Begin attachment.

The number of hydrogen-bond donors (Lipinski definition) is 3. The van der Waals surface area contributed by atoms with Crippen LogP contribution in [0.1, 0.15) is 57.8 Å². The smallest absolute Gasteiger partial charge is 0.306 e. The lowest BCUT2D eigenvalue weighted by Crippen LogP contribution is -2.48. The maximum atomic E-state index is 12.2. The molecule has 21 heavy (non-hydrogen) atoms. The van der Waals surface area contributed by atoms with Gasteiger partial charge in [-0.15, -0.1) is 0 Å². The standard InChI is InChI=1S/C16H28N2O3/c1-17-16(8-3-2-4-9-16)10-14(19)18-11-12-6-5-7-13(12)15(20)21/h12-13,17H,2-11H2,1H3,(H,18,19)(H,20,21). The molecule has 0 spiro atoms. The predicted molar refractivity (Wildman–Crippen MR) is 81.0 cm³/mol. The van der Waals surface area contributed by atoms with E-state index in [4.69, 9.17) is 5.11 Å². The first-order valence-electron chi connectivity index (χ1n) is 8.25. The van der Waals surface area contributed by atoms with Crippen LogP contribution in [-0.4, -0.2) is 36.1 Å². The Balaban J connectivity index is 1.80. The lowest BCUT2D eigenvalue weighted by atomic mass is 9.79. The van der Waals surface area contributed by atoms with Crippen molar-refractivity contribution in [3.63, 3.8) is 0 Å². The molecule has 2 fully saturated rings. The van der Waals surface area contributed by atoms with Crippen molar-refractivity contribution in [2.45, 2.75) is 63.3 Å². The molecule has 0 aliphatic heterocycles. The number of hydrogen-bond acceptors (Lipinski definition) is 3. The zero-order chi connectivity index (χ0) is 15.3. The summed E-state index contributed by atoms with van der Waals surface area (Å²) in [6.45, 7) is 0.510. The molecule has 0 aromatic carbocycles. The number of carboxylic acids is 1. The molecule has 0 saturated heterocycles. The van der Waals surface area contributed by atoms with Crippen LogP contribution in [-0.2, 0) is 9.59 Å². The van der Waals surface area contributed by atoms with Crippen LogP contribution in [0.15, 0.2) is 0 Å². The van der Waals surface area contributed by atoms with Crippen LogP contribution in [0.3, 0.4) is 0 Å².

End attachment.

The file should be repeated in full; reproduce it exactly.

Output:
The number of hydrogen-bond donors (Lipinski definition) is 3. The van der Waals surface area contributed by atoms with Crippen LogP contribution in [0.1, 0.15) is 57.8 Å². The smallest absolute Gasteiger partial charge is 0.306 e. The lowest BCUT2D eigenvalue weighted by Crippen LogP contribution is -2.48. The maximum atomic E-state index is 12.2. The molecule has 21 heavy (non-hydrogen) atoms. The van der Waals surface area contributed by atoms with Gasteiger partial charge in [-0.15, -0.1) is 0 Å². The standard InChI is InChI=1S/C16H28N2O3/c1-17-16(8-3-2-4-9-16)10-14(19)18-11-12-6-5-7-13(12)15(20)21/h12-13,17H,2-11H2,1H3,(H,18,19)(H,20,21). The molecule has 0 spiro atoms. The predicted molar refractivity (Wildman–Crippen MR) is 81.0 cm³/mol. The van der Waals surface area contributed by atoms with E-state index in [4.69, 9.17) is 5.11 Å². The first-order valence-electron chi connectivity index (χ1n) is 8.25. The van der Waals surface area contributed by atoms with Crippen LogP contribution in [-0.4, -0.2) is 36.1 Å². The Balaban J connectivity index is 1.80. The lowest BCUT2D eigenvalue weighted by atomic mass is 9.79. The van der Waals surface area contributed by atoms with Crippen molar-refractivity contribution in [3.63, 3.8) is 0 Å². The molecule has 2 fully saturated rings. The van der Waals surface area contributed by atoms with Crippen molar-refractivity contribution in [2.45, 2.75) is 63.3 Å². The molecule has 0 aliphatic heterocycles. The number of hydrogen-bond acceptors (Lipinski definition) is 3. The zero-order chi connectivity index (χ0) is 15.3. The summed E-state index contributed by atoms with van der Waals surface area (Å²) in [6.45, 7) is 0.510. The molecule has 0 aromatic carbocycles. The number of carboxylic acids is 1. The molecule has 0 saturated heterocycles. The van der Waals surface area contributed by atoms with Crippen LogP contribution in [-0.2, 0) is 9.59 Å². The van der Waals surface area contributed by atoms with Crippen LogP contribution in [0.15, 0.2) is 0 Å². The van der Waals surface area contributed by atoms with Crippen LogP contribution in [0.3, 0.4) is 0 Å².